Autonomous autonomous electric vehicle charging, a gesture controlled quadcopter, converting handwritten notes to text and more at ECE Design Fair 2018

Groups of students display their projects to the public in the Bahen Centre.

Students, alumni, faculty, industry and the public packed the Bahen Centre for Information Technology on April 6, 2018 to see fourth-year ECE students demonstrate their capstone projects. (Credit: Laura Brown)

April 13, 2018

Spoiler alert: that apple in the back of your fridge is going bad.

But what if you had an application on your phone that allowed you to take a photo of whatever went into your refrigerator, assess its freshness and would send you a reminder before it spoils?

This app was just one of 85 projects designed by groups of fourth-year undergraduate students in The Edward S. Rogers Sr. Department of Electrical & Computer Engineering (ECE) over the course of two semesters. Students showcased these capstone projects during ECE’s annual Design Fair from April 3 to April 5, 2018 and the strongest projects were selected to participate in the culminating Design Showcase on Friday April 6.

Students Gallop Fan, Nicholas Cusimano (from left), and Frank Gu (front) next to their autonomous autonomous vehicle charger

Students Gallop Fan, Nicholas Cusimano (from left), and Frank Gu (front) next to their autonomous autonomous vehicle charger.

Nicholas Cusimano, Frank Gu (both computer engineering students) and Gallop Fan (electrical engineering student) designed and built a working prototype of an autonomous autonomous vehicle charger. Their goal was to design a robotic electric vehicle (EV) charger that automatically inserts a charger plug into an EV’s receptacle. This technology could have significant implications for fleets of autonomous EVs in the future. “We used computer vision, 3D printing, and wireless communication to develop a low-cost solution that eliminates the need for manual charger insertion,” said Cusimano. “This project combines the convenience of wireless charging with the efficiency of plug-in charging and is potentially ten-times more cost efficient than current robotic chargers on the market.”

Drones are increasingly being used for photography, rescue missions and even package delivery but one challenge for drone

Team members stand next to their poster holding a handheld quadcopter.

Michael Sorocky, Fay Huang, Kelvin Chukwu and Violet Jiang (from left) developed a hand-gesture controlled quadcopter with an intuitive control interface.

operators is that the remote controllers operate relative to the drone’s frame of reference, not the operator’s. Students Kelvin Chukwu, Fay Huang, Violet Jiang (all electrical engineering students) and Michael Sorocky (computer engineering student) developed a gesture-controlled module to eliminate this complication, enabling a more intuitive operation of a quadcopter drone. “Typically, today’s drone operators can indicate that they’d like the drone to turn left on the remote control, but that only works if both the operator and the drone agree on which direction is left; if the drone’s forward direction is opposite to the user’s forward direction, the drone will turn right with respect to the user,” said Chukwu. “We developed a hand-gesture controlled quadcopter with an intuitive control interface that reduces the mental effort associated with drone operation by making all drone movements relative to the operator’s frame of reference.”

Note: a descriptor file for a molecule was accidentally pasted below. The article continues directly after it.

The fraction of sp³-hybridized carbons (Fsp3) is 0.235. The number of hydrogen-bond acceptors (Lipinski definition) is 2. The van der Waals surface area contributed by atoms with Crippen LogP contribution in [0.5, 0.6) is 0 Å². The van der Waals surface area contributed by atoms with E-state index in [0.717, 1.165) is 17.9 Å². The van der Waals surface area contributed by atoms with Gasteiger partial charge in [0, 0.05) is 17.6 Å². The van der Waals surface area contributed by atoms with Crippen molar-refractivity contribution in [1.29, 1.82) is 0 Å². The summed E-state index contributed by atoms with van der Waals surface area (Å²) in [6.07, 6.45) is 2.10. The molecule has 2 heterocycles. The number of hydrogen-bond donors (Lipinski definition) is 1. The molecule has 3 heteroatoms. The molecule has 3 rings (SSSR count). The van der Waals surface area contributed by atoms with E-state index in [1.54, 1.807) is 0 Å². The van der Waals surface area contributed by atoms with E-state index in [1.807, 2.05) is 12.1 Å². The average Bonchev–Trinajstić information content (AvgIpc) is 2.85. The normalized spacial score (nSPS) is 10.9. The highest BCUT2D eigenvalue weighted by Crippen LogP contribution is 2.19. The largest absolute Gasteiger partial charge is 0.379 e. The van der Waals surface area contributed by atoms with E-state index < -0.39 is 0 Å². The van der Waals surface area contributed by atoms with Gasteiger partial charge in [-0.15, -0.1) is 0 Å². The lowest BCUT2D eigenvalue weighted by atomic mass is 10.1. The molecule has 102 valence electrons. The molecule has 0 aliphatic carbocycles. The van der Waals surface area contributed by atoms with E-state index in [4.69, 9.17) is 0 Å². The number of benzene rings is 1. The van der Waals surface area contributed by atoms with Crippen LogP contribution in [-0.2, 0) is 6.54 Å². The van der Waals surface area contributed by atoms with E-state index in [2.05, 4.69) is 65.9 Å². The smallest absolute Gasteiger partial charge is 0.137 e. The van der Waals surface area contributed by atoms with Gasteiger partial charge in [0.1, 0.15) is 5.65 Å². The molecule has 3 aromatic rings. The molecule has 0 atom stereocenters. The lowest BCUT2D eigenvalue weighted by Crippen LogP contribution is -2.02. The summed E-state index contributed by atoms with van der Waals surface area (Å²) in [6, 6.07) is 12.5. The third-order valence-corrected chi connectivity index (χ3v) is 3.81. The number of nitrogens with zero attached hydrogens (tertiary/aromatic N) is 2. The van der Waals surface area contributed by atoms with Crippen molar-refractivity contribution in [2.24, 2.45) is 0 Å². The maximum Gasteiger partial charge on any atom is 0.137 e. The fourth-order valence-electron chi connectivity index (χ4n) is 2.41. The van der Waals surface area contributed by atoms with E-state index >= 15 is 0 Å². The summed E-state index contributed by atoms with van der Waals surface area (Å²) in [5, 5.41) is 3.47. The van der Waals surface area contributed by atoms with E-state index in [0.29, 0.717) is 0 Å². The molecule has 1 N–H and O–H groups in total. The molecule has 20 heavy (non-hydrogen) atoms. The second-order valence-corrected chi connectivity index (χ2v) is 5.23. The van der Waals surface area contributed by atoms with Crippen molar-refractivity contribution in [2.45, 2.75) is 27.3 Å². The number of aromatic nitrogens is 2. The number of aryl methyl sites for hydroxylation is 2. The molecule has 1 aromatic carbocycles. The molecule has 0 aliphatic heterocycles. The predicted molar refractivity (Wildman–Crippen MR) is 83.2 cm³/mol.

Cathy Fu, Qi Deng and Ya-Chi Chuang (from left) stand next to their poster displaying details of their handwriting to searchable text project.

After four years of their undergraduate experience, Ya-Chi Chuang, Cathy Fu and Qi Deng (all computer engineering students) discovered that taking handwritten notes in their lectures proved to the most effective method for information retention. Yet, handwritten notes are difficult to sift through when looking for a particular topic or keyword. To combat this challenge, the team created a tool that converts pictures of handwritten notes to searchable digital text. “We used machine learning to perform the handwriting recognition,” said Chuang. “It was a four-step process: pre-processing, character segmentation, character recognition using convolutional neural networks and post-processing — we were able to nearly double the accuracy of similar products already on the market.”

“Once again, our students have shown their talents and team abilities in the development of high caliber capstone projects,” said Professor Phil Anderson, the course coordinator. “By working over the year on open-ended projects, combining many concepts they learned as undergraduates, the teams show we should be proud of them as soon-to-be ECE grads.”

See and save photos from the Design Fair and final Design Showcase

See and save photos from the 4th Year & Alumni Event

More information:
Jessica MacInnis
Senior Communications Officer
The Edward S. Rogers Sr. Department of Electrical & Computer Engineering
416-978-7997; jessica.macinnis@utoronto.ca